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againſt almoſt alſo anſwer army aſſiſtance aſſure becauſe beſt Britiſh buſineſs Capt Captain carried caſe cauſe circumſtances cloſe command commiſſioners confiderable conſequence courſe court deſtroyed diſ diſpatches enemy Engliſh Eſq eſtabliſhed firſt fleet foot French himſelf honour horſe Houſe increaſe inſtant intereſt iſland iſſued John juſt juſtice laſt leaſt leſs Lieut Lord Lord North Lord Rawdon Lordſhip loſs Lt-Col Majeſty Majeſty's meaſure ment miniſter moſt muſt neceſſary obſerved occaſion officers oppoſition parliament paſſed perſon pleaſed poſſeſſion poſſible poſt preſent priſoner propoſed Proteſtant proviſions purpoſe queſtion reaſon reſolution reſpect reſt ſaid ſail ſame ſaw ſay ſea ſecond ſecurity ſee ſeemed ſeen ſend ſent ſentence ſerve ſervice ſet ſeveral ſhall ſhe ſhew ſhips ſhould ſince ſmall ſome ſon ſoon ſpirit ſquadron ſtand ſtate ſtill ſtores ſubjects ſuch ſuffered ſufficient ſum ſupply ſupport ſuppoſed themſelves theſe thoſe tion troops uſe veſſels vice Weſt whoſe William wiſh
Page 511 - What he attempted, he performed; he is never feeble, and he did not wish to be energetic ; he is never rapid, and he never stagnates. His sentences have neither studied amplitude, nor affected brevity; his periods, though not diligently rounded, are voluble and easy.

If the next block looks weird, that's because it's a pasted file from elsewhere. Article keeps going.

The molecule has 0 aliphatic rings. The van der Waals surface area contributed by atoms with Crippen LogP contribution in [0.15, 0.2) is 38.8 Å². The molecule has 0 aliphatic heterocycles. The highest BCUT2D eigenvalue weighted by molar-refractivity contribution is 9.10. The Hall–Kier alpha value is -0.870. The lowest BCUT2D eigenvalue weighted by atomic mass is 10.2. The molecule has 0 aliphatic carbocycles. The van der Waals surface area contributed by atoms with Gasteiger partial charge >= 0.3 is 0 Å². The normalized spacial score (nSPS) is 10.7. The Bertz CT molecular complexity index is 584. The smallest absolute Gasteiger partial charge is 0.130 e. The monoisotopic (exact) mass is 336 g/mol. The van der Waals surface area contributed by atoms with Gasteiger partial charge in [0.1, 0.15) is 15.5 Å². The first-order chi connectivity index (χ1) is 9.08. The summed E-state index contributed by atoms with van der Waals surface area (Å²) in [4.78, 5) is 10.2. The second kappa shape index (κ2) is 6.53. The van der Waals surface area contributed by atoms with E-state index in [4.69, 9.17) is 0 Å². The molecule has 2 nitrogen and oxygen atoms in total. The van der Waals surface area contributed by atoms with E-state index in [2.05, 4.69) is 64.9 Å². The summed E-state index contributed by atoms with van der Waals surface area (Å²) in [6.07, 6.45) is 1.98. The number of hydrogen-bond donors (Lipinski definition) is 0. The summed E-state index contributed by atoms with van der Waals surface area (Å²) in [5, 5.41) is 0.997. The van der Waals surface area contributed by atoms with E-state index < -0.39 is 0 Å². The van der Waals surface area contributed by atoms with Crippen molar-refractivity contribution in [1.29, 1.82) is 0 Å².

Page 351 - Moliere, inimitable as he has proved, brought a rude theatre to perfection. Hogarth had no model to follow and improve upon. He created his art > and used colours instead of language. His place is between the Italians, whom we may consider as epic poets and tragedians, and the Flemish painters, who are as writers of farce and editors of burlesque nature.
Page 207 - Most of the statutes, or acts, edicts, arrets, and placarts of parliaments, princes, and states, for regulating, directing, or restraining of trade, have, we think, been either political blunders, or jobs obtained by artful men for private advantage, under pretence of public good.
Page 511 - ... always equable, and always easy, without glowing words or pointed sentences. Addison never deviates from his track to snatch a grace; he seeks no ambitious ornaments, and tries no hazardous innovations. His page is always luminous, but never blazes in unexpected splendour.
Page 562 - And it is with GREAT CONCERN that I inform you that the events of war have been very unfortunate to my arms in Virginia, having ended in the loss of my forces in that province.
Page 124 - I could either bear advantageously upon the right of the rebel line, as it was then formed, or cannonade any body of troops in flank which they might detach into the wood to retard the progress of the lightinfantry.
Page 305 - New- York. Except this is done, they will have nothing to hinder them from throwing further reinforcements to the...
Page 89 - Burnet, p. 407—413. accordingly chofen by the parliament at Oxford to reprefent the community in future parliaments ; and the record of their election may be thus tranflated : " Thefe are the twelve which are chofen by " the 'barons to treat at the three parliaments in " a year, with the king's council, for all the com" munity of the land, on public bufmefs ; the " bifhop of London, the earl of Winchefter, the!